Most people, particularly in Western societies, experience a change in social status during their lifetimes. Sociologists study social mobility because it helps them understand how individuals move between and among social strata within a society. Horizontal and vertical mobility describe movement among and between strata. Intragenerational mobility describes and an individual's movement during his or her lifetime, while intergenerational mobility describes the movement that takes places across a family's generations. Circulation mobility describes movement that can be attributed to an individual's personal traits, abilities, efforts, or opportunities, and structural mobility describes movement that happens as a result of changes in an individual's environment. Sociologists disagree on just how independent circulation and structural mobility are.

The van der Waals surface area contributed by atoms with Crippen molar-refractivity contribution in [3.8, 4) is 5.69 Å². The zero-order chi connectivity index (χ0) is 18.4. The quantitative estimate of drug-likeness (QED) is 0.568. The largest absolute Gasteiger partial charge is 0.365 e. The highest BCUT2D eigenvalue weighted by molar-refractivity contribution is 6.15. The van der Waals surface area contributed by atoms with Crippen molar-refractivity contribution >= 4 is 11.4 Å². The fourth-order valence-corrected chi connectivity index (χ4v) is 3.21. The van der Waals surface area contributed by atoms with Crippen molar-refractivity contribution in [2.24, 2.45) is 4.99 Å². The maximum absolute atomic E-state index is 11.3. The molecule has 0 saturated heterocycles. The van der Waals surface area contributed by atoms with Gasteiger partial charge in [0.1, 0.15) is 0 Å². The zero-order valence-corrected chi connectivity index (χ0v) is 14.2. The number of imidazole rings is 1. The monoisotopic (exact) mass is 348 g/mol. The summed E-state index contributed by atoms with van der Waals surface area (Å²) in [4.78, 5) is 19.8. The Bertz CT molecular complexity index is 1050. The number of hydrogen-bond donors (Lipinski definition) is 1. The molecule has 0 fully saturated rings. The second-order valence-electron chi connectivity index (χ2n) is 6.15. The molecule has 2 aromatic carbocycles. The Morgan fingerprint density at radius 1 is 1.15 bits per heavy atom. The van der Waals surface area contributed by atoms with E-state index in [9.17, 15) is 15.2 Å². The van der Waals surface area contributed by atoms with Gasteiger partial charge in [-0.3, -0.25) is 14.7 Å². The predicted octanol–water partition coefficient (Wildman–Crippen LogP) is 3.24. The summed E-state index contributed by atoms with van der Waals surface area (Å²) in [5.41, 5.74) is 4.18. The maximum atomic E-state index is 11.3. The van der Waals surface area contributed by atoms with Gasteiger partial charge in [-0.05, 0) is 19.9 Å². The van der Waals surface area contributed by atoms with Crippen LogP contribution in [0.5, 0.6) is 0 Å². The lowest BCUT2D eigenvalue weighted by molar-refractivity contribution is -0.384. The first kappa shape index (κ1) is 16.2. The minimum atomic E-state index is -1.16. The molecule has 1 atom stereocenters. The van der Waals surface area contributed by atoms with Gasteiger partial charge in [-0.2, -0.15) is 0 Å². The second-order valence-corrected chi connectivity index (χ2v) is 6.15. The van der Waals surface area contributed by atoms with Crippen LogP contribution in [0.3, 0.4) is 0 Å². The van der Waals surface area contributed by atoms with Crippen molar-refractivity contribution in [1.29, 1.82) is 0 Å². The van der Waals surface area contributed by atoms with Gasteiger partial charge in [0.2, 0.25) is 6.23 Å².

Keywords Circulation Mobility; Downward Mobility; Horizontal Mobility; Intergenerational Mobility; Intragenerational Mobility; Stratification; Structural Mobility; Upward Mobility; Vertical Mobility
Types of Social Mobility
Many people, particularly in Western societies, experience some kind of change in social status during their lifetimes. Whether that shift occurs through one's career path, a change in income level, or the influence of economic forces, social mobility is a major feature of modern society.
Social mobility can move individuals either horizontally or vertically across social strata. Vertical mobility describes a change that moves an individual either up into a higher social stratum or down into a lower social stratum. Horizontal mobility describes a change that moves an individual into a new position that is of the same status as his or her previous position.